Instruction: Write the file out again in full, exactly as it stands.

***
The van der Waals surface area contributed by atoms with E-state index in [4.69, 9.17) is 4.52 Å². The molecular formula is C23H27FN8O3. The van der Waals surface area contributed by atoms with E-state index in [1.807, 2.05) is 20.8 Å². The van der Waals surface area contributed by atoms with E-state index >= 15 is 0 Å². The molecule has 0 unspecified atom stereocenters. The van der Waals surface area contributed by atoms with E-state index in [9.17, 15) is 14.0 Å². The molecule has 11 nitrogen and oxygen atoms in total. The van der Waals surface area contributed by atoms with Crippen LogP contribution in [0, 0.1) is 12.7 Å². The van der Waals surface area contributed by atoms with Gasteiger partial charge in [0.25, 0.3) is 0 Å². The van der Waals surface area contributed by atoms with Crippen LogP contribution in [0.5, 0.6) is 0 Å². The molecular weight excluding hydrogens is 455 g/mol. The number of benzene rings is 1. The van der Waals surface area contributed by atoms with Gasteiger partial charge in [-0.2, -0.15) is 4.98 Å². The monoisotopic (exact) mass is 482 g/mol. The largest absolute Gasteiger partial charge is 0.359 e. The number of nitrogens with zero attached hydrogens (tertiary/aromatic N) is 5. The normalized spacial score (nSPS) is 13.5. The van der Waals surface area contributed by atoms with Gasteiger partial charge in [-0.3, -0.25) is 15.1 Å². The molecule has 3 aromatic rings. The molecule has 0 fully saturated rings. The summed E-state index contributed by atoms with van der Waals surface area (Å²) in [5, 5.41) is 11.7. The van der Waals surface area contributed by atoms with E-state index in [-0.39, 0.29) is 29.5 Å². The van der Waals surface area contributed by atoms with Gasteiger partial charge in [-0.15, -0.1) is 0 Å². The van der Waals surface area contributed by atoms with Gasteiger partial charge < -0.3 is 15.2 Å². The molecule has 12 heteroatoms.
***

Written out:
The van der Waals surface area contributed by atoms with E-state index in [4.69, 9.17) is 4.52 Å². The molecular formula is C23H27FN8O3. The van der Waals surface area contributed by atoms with E-state index in [1.807, 2.05) is 20.8 Å². The van der Waals surface area contributed by atoms with E-state index >= 15 is 0 Å². The molecule has 0 unspecified atom stereocenters. The van der Waals surface area contributed by atoms with E-state index in [9.17, 15) is 14.0 Å². The molecule has 11 nitrogen and oxygen atoms in total. The van der Waals surface area contributed by atoms with Crippen LogP contribution in [0, 0.1) is 12.7 Å². The van der Waals surface area contributed by atoms with Gasteiger partial charge in [0.25, 0.3) is 0 Å². The van der Waals surface area contributed by atoms with Crippen LogP contribution in [0.5, 0.6) is 0 Å². The molecular weight excluding hydrogens is 455 g/mol. The number of benzene rings is 1. The van der Waals surface area contributed by atoms with Gasteiger partial charge in [-0.2, -0.15) is 4.98 Å². The monoisotopic (exact) mass is 482 g/mol. The largest absolute Gasteiger partial charge is 0.359 e. The number of nitrogens with zero attached hydrogens (tertiary/aromatic N) is 5. The normalized spacial score (nSPS) is 13.5. The van der Waals surface area contributed by atoms with Gasteiger partial charge in [-0.3, -0.25) is 15.1 Å². The molecule has 3 aromatic rings. The molecule has 0 fully saturated rings. The summed E-state index contributed by atoms with van der Waals surface area (Å²) in [5, 5.41) is 11.7. The van der Waals surface area contributed by atoms with E-state index in [-0.39, 0.29) is 29.5 Å². The van der Waals surface area contributed by atoms with Gasteiger partial charge in [-0.15, -0.1) is 0 Å². The van der Waals surface area contributed by atoms with Gasteiger partial charge < -0.3 is 15.2 Å². The molecule has 12 heteroatoms.